Depending on your point of view, Joey Arias is either classic or hoary. A legend of '80s drag and performance art, he's been missing from New York since 2002, when he flew to Vegas to emcee Cirque du Soleil's "Zumanity."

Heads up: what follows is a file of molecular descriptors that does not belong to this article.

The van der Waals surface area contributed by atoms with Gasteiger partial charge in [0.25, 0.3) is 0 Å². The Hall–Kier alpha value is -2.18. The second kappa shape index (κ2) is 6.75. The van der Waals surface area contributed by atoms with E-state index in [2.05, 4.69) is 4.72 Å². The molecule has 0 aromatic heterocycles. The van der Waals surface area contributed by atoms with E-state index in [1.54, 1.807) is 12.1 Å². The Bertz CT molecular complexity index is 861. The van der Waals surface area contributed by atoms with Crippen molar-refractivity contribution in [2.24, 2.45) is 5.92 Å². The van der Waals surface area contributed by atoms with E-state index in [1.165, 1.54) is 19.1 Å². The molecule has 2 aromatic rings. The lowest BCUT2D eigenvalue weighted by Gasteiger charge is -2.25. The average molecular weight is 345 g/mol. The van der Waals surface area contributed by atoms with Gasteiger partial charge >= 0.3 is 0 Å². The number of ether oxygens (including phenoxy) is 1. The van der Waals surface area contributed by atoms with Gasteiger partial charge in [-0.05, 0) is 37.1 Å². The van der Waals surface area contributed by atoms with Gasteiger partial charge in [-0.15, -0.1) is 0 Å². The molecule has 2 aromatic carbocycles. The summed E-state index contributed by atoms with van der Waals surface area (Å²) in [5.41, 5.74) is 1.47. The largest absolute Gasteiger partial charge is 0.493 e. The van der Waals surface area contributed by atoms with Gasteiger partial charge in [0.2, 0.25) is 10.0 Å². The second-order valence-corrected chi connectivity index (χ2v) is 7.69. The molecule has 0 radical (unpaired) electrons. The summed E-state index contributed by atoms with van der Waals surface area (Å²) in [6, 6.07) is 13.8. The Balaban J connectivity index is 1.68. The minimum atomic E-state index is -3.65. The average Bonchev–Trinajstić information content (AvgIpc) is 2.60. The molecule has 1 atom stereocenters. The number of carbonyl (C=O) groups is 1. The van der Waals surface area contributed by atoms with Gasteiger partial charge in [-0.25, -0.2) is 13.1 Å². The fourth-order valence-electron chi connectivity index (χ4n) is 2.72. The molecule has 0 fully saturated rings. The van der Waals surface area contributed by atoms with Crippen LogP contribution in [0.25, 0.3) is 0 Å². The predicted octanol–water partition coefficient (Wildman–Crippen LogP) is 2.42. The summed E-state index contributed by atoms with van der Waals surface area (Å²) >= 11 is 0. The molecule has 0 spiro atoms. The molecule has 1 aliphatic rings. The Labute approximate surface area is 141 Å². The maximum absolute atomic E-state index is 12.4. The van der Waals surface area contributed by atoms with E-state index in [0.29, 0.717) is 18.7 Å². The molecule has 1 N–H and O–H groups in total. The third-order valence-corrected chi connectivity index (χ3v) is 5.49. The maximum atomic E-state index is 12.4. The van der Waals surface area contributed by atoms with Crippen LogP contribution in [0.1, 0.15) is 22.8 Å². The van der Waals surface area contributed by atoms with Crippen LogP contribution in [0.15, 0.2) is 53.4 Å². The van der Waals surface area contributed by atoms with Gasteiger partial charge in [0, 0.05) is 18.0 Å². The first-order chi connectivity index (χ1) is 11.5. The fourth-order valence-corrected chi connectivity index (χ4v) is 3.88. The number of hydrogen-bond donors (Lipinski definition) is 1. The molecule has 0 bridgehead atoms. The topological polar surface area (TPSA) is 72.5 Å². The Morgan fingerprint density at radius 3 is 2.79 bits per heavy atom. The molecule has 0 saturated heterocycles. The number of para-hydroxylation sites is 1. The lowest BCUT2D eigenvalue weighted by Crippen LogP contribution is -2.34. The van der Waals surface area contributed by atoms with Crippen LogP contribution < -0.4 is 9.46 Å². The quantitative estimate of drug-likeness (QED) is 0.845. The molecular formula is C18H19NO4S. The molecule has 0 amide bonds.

Depending on your point of view, Joey Arias is either classic or hoary. A legend of ’80s drag and performance art, he’s been missing from New York since 2002, when he flew to Vegas to emcee Cirque du Soleil’s “Zumanity.” For his grand return, Arias is partnering with puppeteer Basil Twist on “Arias With a Twist,” a cracked evening of song, dance and corny jokes, all delivered in the maybe-he’s-drunk style of a downtown club.Those who enjoyed Arias’ heyday — or have a taste for queer performance history — should have a blast. Thesp still has a punk rock-style vibe, relying more on energy and audacity than on technical skill to sell every number. His throaty wail, archetypal drag queen fierceness and willingness to thrust his crotch against any surface make him impossible to ignore. Anarchy rules the writing, too. There’s a vague plot about Arias being kidnapped by aliens, but most scenes giddily ignore the story. One moment, the thesp is lost and frightened in an ominous jungle; the next, he’s Godzilla-size, stomping through a miniature version of Manhattan and biting the corners off of skyscrapers. Musical styles change as often as the setting, flitting among Beatles covers, techno songs and new tunes by Alex Gifford. Arias sings with impressive range, hitting falsetto notes and low tones with equal force. But as committed as he is, Arias feels stuck in the ramshackle aesthetic of the ’80s. Drag isn’t underground anymore, and edgy performers like Justin Bond (of Kiki and Herb) have pushed the genre forward with sharp material and sophisticated artistic goals. Next to them, Arias’ corny quips about alien abduction (“Roswell that ends well”) sound superficial. Auds unaware of his significance could lose their patience. Few, however, could question Twist’s ingenious designs, which alternate between charming and creepy. In the former camp, there’s a jungle backdrop filled with blooming flowers, a scampering monkey and a python that slides through the trees. In the latter, there’s a pair of giant demons with enormous phalluses. Even though a team of puppeteers makes the devils dance in time to a house beat, their glowing eyes (and sheer size) are unsettling. French 1980s and early ’90s fashion designer Thierry M. Mugler’s costumes are appropriately extreme, ranging from evening gowns with severely wide hips to skimpy strips of black fabric that barely cover anything. (Costumes were constructed by recent “Project Runway” contestant Chris March.) Out of all the creatives, lighting designer Ayuma “Poe” Saegusa provides the most beautiful moment. Slumped on a settee and wearing a tasteful gown, Arias sings the power ballad “All by Myself.” The light, however, is aimed at his microphone instead of his face, and everything else is in darkness. We can barely make out the performer, which gives haunting beauty to the song. For a few verses, Arias becomes a symbol of loneliness. He seems timeless.